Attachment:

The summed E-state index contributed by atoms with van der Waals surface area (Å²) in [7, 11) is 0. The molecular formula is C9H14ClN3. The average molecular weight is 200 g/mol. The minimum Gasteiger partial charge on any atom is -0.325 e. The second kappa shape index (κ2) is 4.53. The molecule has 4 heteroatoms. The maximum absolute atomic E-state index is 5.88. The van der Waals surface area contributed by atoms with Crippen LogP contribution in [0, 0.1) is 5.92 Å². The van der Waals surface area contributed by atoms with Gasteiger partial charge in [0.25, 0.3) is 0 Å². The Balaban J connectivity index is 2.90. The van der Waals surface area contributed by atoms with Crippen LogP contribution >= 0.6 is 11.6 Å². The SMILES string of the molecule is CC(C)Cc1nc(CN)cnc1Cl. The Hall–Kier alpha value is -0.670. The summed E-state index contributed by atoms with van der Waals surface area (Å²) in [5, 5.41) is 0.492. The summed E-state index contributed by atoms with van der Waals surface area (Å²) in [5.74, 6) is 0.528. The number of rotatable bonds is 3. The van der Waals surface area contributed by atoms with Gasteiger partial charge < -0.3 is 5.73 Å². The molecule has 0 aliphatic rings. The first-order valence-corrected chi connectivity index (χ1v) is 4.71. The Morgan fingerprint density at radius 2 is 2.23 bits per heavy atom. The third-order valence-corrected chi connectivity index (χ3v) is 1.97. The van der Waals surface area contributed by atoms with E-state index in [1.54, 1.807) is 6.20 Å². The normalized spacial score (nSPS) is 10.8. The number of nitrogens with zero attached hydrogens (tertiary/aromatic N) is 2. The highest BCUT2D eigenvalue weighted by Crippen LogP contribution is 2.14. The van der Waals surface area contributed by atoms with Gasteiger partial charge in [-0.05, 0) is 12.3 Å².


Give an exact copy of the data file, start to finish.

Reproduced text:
The summed E-state index contributed by atoms with van der Waals surface area (Å²) in [7, 11) is 0. The molecular formula is C9H14ClN3. The average molecular weight is 200 g/mol. The minimum Gasteiger partial charge on any atom is -0.325 e. The second kappa shape index (κ2) is 4.53. The molecule has 4 heteroatoms. The maximum absolute atomic E-state index is 5.88. The van der Waals surface area contributed by atoms with Crippen LogP contribution in [0, 0.1) is 5.92 Å². The van der Waals surface area contributed by atoms with Gasteiger partial charge in [0.25, 0.3) is 0 Å². The Balaban J connectivity index is 2.90. The van der Waals surface area contributed by atoms with Crippen LogP contribution >= 0.6 is 11.6 Å². The SMILES string of the molecule is CC(C)Cc1nc(CN)cnc1Cl. The Hall–Kier alpha value is -0.670. The summed E-state index contributed by atoms with van der Waals surface area (Å²) in [5, 5.41) is 0.492. The summed E-state index contributed by atoms with van der Waals surface area (Å²) in [5.74, 6) is 0.528. The number of rotatable bonds is 3. The van der Waals surface area contributed by atoms with Gasteiger partial charge < -0.3 is 5.73 Å². The molecule has 0 aliphatic rings. The first-order valence-corrected chi connectivity index (χ1v) is 4.71. The Morgan fingerprint density at radius 2 is 2.23 bits per heavy atom. The third-order valence-corrected chi connectivity index (χ3v) is 1.97. The van der Waals surface area contributed by atoms with E-state index in [1.54, 1.807) is 6.20 Å². The normalized spacial score (nSPS) is 10.8. The number of nitrogens with zero attached hydrogens (tertiary/aromatic N) is 2. The highest BCUT2D eigenvalue weighted by Crippen LogP contribution is 2.14. The van der Waals surface area contributed by atoms with Gasteiger partial charge in [-0.05, 0) is 12.3 Å².